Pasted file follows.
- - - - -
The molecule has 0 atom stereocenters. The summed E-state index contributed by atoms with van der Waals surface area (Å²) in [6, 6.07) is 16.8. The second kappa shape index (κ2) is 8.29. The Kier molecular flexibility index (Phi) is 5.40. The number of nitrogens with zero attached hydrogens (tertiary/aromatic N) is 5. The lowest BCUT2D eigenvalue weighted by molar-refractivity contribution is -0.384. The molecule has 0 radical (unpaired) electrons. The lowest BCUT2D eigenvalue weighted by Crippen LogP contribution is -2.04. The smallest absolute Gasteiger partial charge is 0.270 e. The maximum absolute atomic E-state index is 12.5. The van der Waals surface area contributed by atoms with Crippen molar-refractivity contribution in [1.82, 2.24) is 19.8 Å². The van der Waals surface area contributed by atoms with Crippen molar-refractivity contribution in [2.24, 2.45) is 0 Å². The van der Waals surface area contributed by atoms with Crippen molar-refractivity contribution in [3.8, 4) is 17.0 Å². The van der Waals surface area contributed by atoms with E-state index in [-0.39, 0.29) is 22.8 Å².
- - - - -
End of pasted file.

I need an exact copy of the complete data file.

The molecule has 0 atom stereocenters. The summed E-state index contributed by atoms with van der Waals surface area (Å²) in [6, 6.07) is 16.8. The second kappa shape index (κ2) is 8.29. The Kier molecular flexibility index (Phi) is 5.40. The number of nitrogens with zero attached hydrogens (tertiary/aromatic N) is 5. The lowest BCUT2D eigenvalue weighted by molar-refractivity contribution is -0.384. The molecule has 0 radical (unpaired) electrons. The lowest BCUT2D eigenvalue weighted by Crippen LogP contribution is -2.04. The smallest absolute Gasteiger partial charge is 0.270 e. The maximum absolute atomic E-state index is 12.5. The van der Waals surface area contributed by atoms with Crippen molar-refractivity contribution in [1.82, 2.24) is 19.8 Å². The van der Waals surface area contributed by atoms with Crippen molar-refractivity contribution in [2.24, 2.45) is 0 Å². The van der Waals surface area contributed by atoms with Crippen molar-refractivity contribution in [3.8, 4) is 17.0 Å². The van der Waals surface area contributed by atoms with E-state index in [-0.39, 0.29) is 22.8 Å².